Religious  Life  The Sacred Texts
From  the earliest times the Indian has envisaged a continuum between God and  Nature and Man. The gods were human, but godhead was inherent not only in man but also in all animals and in all creations animate and inanimate. In words of the
Bhagvad Gita, a section of the epic Mahabharata, 'All gods lead to God as all rivers lead to the Sea'. And again it was  said 'Truth is one, the wise perceive it in many ways'.

Of  the two epics, the
Ramayana is the much more popular, presumably  because it is easier to understand. The epic centres around the hero  Rama but there are many subsidiary stories each with its own moral and   significance. The Mahabharata is the treatise on the science of  society. It is a monumental work, a compilation of not only tradition and legend but also of the political and social institutions of that  time. The Mahabharata makes a very definite attempt to stress the  fundamental unity of India. What is important about it is not the story   that concerns a feud between the Kaurava and Pandava princes for the sovereignty of the country but the sheer abounding wealth of knowledge  and the fullness of life, no less than the moral and ethical percepts. In the Mahabharata is a gem of a poem, the 'Bhagvad Gita' or the Song of God. The wisdom of the doctrine of the Vedas, Brahmanas and the Upanishads come together in this teaching. It is the most important and the best known of all Hindu scriptures. It comprises a  dialogue between Krishna the Lord and Arjuna, one of the five Pandava brothers, of whom he is the friend and charioteer. The Bhagvad Gita expounds the nature and attributes of God. Its teaching is universal and   deep. It is a general spiritual philosophy as applied to a specific crisis and relating to the application of ethics and spirituality to the  problems of man. In simple language Krishna explains the imponderable truths that are the basis of Indian religious thought.
No beliefs or forms of worship are rejected by Hinduism. All are regarded as a manifestation of Brahman, the One and ultimate reality,  Brahman is often described as having three facets, the trimurti: Brahma (The Creator), Vishnu (The Preserver) and Shiva  (The Destroyer, also known as Mahesh). Within the Shaivite (followers of  Shiva) cult, Shakti, the goddess as mother and creator is worshipped as  a force in her own right and has many of her own manifestations.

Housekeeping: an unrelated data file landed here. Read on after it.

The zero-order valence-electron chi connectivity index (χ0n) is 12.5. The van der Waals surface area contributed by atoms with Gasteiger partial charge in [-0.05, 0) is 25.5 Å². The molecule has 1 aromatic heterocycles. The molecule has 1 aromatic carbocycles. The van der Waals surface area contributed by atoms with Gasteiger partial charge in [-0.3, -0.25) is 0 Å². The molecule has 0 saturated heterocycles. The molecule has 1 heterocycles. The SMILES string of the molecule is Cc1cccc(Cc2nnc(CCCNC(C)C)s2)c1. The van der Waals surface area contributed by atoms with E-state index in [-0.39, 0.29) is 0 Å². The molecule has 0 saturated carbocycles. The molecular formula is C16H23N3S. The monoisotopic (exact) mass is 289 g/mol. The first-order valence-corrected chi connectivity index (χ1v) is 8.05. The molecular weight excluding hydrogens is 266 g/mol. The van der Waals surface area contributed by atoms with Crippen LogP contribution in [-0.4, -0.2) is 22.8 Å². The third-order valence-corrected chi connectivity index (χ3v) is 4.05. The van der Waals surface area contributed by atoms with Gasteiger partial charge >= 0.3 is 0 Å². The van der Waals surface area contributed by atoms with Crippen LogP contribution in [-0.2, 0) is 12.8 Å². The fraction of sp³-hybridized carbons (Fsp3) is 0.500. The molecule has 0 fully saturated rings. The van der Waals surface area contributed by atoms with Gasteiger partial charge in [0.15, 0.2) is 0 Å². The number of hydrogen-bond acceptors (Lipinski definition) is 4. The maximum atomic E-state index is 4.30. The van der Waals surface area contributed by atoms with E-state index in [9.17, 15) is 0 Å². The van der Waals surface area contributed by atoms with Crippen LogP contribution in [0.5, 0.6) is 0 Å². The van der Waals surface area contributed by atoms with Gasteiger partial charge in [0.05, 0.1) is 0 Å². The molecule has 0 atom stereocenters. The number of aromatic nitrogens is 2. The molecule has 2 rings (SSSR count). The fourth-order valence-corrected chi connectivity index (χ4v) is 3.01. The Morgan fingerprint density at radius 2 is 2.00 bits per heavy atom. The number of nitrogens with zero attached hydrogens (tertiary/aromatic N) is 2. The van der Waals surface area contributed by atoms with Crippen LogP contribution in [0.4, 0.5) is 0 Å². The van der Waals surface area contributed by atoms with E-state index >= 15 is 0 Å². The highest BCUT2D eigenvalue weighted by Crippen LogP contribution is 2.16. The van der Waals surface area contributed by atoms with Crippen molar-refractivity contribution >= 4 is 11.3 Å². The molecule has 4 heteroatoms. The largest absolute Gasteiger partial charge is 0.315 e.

Relgious Tolerance:
Polytheistic  eclecticism lends Hinduism a capacity to co-exist with other religions  that goes beyond tolerance. Religious tolerance is an Indian concept, coined by cultures that accept the idea of a single, true god.

Temples
In India there are as many temples as gods who conceived the world. The temple is the centre of the cosmos as well as of man. Believers come to render homage to one of the major figures of the Indian pantheon or to seek protection of the god of their choice. The  two main rites are individual worship (puja) and ritual sacrifices (yagna). The rites are a most complex and painstaking art. There are a number of  symbolic gestures in all the rites. The idea of worshipping images is to  venerate the invisible through what is visible.

There is a saying that if the measurement of the temple is perfect, then there  will be perfection in the universe. For Hindus, the square is the  perfect shape and complex rules govern the location, design and building  of each temple, based on numerology, astrology, astronomy and religious law. These are so complicated and important that it is customary for each temple to harbour its own particular set of calculations as though they were religious texts.

Essentially  a temple is a map of the universe. At the centre there is an unadorned space, the
garbha griha (inner shrine or sanctum sanctorum), which is symbolic of the 'womb-cave' from which the universe emerged. This provides a residence for the deity to which the temple is dedicated. Above the shrine rises a superstructure known as shikara in North India and vimana in South India, which is representative of Mount  Meru, the cosmic mountain that supports the heavens. Caves and mountain  are linked by an axis that rises vertically from the shrine's icon to  the finial atop the towering spire. As a temple provides a shelter for the deity, it is sacred. Devotees acknowledge this by performing a parikrama  (clockwise circumambulating) of it, a ritual that finds  architectural expression in the passageways that track around the main         shrine. Some temples also have mandapams or halls connected to the  sanctum by vestibules.